A Tale of Switches

Switches with logos
Switches with logos
Switch backs
Switch backs

While working on my mini OSI-300 Trainer, I encountered issues with the switches that I had purchased.  The seller advertised them as SS12D07 switches, which according to the data sheets that I had found, were non-shorting, single pole, double throw switches.

They were single throw, double pole, and fit the size and shape specifications.  Unfortunately, the ones I received were definitely not non-shorting, otherwise known as break before make, switches.  I found a single SS12D02 from Jameco in among my assortment of switches.  It appears to be non-shorting, and taking it apart I found that it uses a slightly different mechanism than the SS12D07 I had purchased.

I placed an order for C&K OS102011MS2QN1 switches, which are designed to be non-shorting (there is a specific shorting version.)   The C&K parts arrived and I have tested and confirmed that they are definitely non-shorting as expected.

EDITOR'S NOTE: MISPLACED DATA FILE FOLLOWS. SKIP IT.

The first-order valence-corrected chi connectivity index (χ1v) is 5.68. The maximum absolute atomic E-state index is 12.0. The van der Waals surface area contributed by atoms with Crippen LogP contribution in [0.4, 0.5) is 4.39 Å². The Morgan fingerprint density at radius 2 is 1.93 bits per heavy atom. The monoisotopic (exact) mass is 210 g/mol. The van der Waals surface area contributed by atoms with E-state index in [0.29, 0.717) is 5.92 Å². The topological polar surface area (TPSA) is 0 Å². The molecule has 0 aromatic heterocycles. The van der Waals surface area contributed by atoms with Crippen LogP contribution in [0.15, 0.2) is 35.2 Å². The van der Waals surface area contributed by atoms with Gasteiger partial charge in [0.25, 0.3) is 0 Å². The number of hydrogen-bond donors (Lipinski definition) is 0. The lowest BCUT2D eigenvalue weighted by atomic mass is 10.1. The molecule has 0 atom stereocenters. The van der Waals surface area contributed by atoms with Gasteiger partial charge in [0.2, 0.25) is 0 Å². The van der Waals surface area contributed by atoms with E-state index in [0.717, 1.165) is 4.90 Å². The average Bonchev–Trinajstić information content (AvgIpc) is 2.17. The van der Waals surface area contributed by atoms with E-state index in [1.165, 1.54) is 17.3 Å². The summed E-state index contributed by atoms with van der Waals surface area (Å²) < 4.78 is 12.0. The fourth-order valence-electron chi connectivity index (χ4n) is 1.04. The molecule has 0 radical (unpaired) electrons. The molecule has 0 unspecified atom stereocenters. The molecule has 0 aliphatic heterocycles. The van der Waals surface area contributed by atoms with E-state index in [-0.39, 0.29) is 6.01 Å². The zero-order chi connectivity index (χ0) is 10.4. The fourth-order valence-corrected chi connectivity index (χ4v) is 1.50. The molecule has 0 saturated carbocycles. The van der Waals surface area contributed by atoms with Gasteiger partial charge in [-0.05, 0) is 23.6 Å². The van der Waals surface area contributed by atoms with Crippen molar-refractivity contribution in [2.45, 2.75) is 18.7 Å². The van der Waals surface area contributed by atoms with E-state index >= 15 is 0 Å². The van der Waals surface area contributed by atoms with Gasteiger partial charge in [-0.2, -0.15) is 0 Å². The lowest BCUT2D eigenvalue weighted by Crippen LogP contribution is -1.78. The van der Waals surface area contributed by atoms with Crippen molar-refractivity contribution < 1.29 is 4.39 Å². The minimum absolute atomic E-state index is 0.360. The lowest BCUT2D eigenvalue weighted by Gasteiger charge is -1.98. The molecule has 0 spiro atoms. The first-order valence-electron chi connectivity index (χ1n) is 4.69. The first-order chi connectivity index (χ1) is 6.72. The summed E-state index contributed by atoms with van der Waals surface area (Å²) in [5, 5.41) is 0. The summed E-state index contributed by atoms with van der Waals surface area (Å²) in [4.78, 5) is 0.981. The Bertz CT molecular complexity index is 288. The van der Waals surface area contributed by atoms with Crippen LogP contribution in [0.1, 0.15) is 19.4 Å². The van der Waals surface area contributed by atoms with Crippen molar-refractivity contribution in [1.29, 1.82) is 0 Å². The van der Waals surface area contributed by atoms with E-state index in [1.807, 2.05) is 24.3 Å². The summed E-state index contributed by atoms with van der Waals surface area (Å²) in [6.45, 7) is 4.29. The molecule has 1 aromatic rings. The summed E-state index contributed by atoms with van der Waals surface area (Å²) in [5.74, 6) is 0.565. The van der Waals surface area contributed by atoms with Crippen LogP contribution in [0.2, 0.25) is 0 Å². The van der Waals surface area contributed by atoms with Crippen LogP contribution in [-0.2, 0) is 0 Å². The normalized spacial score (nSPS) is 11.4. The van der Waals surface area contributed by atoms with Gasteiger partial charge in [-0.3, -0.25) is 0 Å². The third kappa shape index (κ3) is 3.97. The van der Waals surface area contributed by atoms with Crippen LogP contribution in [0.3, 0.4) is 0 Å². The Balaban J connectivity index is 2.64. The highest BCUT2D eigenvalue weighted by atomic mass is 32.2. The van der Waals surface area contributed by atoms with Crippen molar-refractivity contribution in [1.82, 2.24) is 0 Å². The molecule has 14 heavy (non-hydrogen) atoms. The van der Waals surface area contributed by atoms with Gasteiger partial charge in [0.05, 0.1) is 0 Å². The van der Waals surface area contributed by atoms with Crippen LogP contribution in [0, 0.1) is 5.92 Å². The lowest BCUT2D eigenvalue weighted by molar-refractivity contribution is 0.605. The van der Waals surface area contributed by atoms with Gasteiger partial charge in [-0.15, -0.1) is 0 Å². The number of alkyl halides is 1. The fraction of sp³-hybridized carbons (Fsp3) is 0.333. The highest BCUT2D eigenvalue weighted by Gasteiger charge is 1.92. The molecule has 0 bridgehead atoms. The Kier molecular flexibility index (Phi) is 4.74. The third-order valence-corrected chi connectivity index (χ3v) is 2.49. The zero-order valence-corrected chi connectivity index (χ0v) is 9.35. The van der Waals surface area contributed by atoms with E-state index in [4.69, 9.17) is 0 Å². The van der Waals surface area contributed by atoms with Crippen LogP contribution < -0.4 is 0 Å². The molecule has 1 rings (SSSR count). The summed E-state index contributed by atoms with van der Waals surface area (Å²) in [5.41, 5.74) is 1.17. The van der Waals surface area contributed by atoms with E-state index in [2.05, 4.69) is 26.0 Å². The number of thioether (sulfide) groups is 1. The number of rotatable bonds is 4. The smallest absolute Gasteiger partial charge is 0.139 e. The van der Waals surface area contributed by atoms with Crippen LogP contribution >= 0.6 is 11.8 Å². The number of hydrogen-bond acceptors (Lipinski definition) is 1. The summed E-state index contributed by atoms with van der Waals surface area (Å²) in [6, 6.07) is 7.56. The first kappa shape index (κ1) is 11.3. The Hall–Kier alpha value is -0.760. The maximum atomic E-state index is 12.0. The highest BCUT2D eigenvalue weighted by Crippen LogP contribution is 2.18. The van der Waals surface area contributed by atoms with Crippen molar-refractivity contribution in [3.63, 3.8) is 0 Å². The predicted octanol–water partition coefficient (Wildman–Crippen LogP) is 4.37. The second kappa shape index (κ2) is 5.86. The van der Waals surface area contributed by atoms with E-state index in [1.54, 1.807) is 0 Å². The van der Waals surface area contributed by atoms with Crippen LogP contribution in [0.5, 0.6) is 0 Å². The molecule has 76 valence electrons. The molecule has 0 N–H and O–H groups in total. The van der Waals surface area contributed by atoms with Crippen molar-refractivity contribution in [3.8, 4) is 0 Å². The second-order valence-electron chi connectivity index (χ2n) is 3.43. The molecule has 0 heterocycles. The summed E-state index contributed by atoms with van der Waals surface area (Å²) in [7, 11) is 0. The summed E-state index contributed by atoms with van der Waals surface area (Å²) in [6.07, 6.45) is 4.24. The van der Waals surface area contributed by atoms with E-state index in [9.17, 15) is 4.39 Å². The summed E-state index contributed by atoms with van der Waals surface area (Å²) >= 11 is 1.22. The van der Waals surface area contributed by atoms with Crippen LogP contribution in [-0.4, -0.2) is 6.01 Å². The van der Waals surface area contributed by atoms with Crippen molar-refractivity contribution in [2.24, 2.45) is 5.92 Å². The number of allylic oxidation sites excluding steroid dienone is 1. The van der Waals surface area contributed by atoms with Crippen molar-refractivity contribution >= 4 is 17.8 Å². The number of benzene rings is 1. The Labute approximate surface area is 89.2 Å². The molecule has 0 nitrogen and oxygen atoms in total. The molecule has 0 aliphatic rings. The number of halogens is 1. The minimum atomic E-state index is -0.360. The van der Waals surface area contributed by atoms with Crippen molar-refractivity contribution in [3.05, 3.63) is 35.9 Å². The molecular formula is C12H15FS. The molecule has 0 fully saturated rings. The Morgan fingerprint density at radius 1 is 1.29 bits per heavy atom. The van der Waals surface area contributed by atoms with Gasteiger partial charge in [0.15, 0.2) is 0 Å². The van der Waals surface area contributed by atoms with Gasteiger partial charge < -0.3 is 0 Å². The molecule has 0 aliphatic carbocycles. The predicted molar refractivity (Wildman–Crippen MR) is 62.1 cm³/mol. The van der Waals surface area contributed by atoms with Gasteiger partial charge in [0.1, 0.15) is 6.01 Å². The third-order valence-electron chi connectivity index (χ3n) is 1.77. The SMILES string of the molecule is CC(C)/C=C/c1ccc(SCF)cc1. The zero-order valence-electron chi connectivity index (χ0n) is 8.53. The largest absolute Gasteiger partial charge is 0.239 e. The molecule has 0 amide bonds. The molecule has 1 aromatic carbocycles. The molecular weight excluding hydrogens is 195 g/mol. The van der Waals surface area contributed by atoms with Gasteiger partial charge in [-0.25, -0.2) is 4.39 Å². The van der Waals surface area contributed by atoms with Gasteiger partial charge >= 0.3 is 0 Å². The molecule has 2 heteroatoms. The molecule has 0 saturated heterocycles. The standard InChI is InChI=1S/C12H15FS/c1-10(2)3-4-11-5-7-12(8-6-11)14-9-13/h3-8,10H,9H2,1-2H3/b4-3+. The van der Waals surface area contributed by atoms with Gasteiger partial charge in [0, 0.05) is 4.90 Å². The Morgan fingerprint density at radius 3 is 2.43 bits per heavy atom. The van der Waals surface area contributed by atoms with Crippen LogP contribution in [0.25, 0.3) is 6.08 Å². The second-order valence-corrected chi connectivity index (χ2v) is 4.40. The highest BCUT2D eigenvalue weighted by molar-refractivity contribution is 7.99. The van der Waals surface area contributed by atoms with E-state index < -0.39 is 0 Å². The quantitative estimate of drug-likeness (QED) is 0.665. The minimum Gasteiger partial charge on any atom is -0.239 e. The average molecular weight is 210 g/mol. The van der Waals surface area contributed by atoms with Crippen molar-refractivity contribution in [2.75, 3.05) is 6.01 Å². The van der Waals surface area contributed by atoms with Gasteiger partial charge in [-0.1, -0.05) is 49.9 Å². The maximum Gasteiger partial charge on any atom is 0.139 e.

In the images above, I show the parts from left to right:

  • Jameco SS12D02
  • C&K OS102011MS2QN1
  • T.O.Y SS12D07 (shorting)

Both the Jameco and C&K parts have two small vertical slots on the side.  The T.O.Y part has an indentation on the opposite side, which can be seen in the second image.

For my mini OSI-300, the T.O.Y parts are usable for all but the Run and Reset switches.  The Data and Address switches are configured as single pole, single throw.  The NMI switch has a resistor to prevent a direct short to ground, and the ROM switch does not switch between power and ground directly.  The Load switch is configured as a double pole, single throw switch as well.

In general, I have had the expected results when purchasing parts from places other than the big parts houses such as Mouser, Digi-key, Jameco, etc.  I find that looking closely at images and reviews improves the odds of receiving a working part.  Out of the ten 6264 SRAM chips I received, although all were marked with the same markings on top, they all had different tool marks on the body, markings on the backside, and three were completely non-functional.